|Month over Month||-0.2%||0.1%||1.8%||1.1%|
|Year over Year||2.3%||-2.1%||-2.3%|
Retail sales (ex-autos) were little changed in March. A 0.1 percent monthly rise was stronger than expected but, with February's increase revised down 0.7 percentage points, the overall picture was still sluggish. Unadjusted annual growth jumped from minus 2.3 percent to 2.3 percent but this was largely due to favourable calendar effects.
Still, March's meagre advance means that purchases have at least risen in three of the last four months and suggests that high levels of consumer confidence are helping to buoy household demand. Even so, a poor start to the year saw first quarter demand dip 0.1 percent versus the previous period and this will act as a brake on the increase in overall GDP.
The latest GfK survey (see yesterday's calendar entry) found consumers in upbeat mood and more inclined to buy. This should be reflected in a return to positive retail sales growth this quarter.
Retail sales measure the total receipts at stores that sell durable and nondurable goods. The data are compiled from about 27,000 retail businesses and are reported in both nominal and volume terms. Autos are excluded. A very limited breakdown of subsector performance is available in the initial report which is itself subject to sometimes sizeable revision but much greater detail is provided in the following month's release.
With consumer spending a large part of the economy, market players continually monitor spending patterns. Retail sales are a measure of consumer well-being. Both the Federal Statistical Office and the Bundesbank publish retail trade data. Until recently, there were vast differences between them, primarily because they each used a different seasonal adjustment program. This difference ended when the Statistical Office began using the U.S. Census Arima X12 methodology as well as their Berlin method. Another difference is that the Federal Statistical Office data are generally for total retail sales while the Bundesbank data features sales excluding autos and petrol stations or excluding only autos. The data here are for total retail sales.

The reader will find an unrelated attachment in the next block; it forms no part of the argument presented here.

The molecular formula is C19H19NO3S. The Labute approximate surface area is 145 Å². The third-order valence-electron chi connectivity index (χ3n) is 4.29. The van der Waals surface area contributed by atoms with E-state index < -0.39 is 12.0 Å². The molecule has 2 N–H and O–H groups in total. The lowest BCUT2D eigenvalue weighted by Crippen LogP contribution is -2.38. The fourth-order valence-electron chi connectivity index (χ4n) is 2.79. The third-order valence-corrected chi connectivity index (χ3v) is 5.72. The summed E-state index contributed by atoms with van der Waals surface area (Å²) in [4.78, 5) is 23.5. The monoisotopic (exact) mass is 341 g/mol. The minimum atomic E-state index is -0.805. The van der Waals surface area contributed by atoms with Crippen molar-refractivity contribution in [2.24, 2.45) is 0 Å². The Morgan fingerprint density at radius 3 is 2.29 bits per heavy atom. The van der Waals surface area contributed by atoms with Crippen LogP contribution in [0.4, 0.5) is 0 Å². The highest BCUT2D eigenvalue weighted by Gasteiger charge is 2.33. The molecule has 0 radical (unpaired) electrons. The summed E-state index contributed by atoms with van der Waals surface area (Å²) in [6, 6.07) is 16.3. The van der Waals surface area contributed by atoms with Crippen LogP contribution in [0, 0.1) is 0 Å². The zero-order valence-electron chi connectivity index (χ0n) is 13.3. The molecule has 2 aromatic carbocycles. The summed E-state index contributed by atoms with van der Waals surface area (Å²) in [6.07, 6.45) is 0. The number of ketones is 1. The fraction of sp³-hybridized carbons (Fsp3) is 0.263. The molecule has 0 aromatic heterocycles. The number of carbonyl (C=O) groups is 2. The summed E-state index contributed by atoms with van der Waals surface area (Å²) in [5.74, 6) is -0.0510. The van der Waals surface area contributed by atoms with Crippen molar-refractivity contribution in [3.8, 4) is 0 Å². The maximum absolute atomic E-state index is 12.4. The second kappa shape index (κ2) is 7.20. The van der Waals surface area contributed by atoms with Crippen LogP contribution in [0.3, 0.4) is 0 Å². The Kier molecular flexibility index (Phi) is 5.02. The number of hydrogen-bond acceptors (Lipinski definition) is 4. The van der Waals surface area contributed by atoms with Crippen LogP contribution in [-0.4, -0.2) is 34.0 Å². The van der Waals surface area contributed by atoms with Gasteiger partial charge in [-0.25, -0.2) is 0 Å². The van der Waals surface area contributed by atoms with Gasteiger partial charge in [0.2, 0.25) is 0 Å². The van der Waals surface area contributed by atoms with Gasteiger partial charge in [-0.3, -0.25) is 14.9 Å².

The pattern in consumer spending is often the foremost influence on stock and bond markets. For stocks, strong economic growth translates to healthy corporate profits and higher stock prices. For bonds, the focus is whether economic growth goes overboard and leads to inflation. Ideally, the economy walks that fine line between strong growth and excessive (inflationary) growth.
Retail sales not only give you a sense of the big picture, but also the trends among different types of retailers. Perhaps auto sales are especially strong or apparel sales are showing exceptional weakness. These trends from the retail sales data can help you spot specific investment opportunities, without having to wait for a company's quarterly or annual report.